Swinomish Indian Tribal Community Wins Climate Adaptation Leadership Award

Posted on by jen

The Swinomish Indian Tribal Community Climate Change Project has been awarded the National Climate Adaptation Leadership Award. The Swinomish Tribe is a community of Coast Salish peoples descended from groups and bands originating from the Skagit and Samish River valleys, coastal areas surrounding nearby bays and waters, and numerous islands including Fidalgo, Camano, Whidbey and the San Juan Islands residing today in Cascadia’s Puget Sound region.

The new award recognizes the outstanding leadership by organizations and individuals who develop innovative approaches to prevent changes that are affecting valuable wildlife and natural resources.  The award was established as part of the Obama Administration’s Priority Agenda for Enhancing the Climate Resilience of America’s Natural Resources, which identifies key actions across the federal government to support resilience of America’s vital natural resources and the many people, businesses and communities that depend on them. The award is sponsored by the National Fish, Wildlife, and Plant Climate Adaptation Strategy’s Joint Implementation Working Group in partnership with the Department of the Interior, U.S. Fish and Wildlife Service, National Resource Conservation Service, National Oceanic and Atmospheric Administration, U.S. Forest Service, and the Association of Fish and Wildlife Agencies.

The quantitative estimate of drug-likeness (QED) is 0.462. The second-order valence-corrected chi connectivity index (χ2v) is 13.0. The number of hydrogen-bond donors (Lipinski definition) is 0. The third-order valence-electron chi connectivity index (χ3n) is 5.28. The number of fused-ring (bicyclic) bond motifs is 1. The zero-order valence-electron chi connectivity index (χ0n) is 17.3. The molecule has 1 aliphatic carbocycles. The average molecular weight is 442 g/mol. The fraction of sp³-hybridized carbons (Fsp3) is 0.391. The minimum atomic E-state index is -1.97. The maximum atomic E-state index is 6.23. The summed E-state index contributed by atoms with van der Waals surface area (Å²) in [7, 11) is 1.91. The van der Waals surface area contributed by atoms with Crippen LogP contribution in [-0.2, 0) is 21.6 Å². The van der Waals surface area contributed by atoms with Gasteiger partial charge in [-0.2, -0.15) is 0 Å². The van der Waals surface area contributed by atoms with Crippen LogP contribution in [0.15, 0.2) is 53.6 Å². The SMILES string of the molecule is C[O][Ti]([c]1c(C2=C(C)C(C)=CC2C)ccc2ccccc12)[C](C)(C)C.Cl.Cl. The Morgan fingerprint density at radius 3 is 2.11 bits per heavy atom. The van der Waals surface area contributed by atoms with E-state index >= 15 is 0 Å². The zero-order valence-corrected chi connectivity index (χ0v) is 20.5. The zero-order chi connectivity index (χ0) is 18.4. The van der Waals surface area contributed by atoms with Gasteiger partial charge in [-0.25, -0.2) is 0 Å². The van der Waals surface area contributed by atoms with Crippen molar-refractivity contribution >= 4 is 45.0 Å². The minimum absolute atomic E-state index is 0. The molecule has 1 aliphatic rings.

“Climate change is one of the greatest threats facing our natural resources and the communities that depend on them,” said Michael Bean, Principal Deputy Assistant Secretary of the Interior for Fish and Wildlife and Parks. “These recipients are using innovative tools right now to combat this global threat. Their leadership advances smart conservation and resource management approaches that will increase the resilience of our natural resources for our communities and economies.”

The recipients’ projects were selected from 47 nominations based on a criteria of effectiveness, innovative approach, high potential for replication, promotion of preparation and response, and collaboration. More information about the Swinomish Tribe’s project is available in a 2015 article from NW Climate Science Magazine.

 

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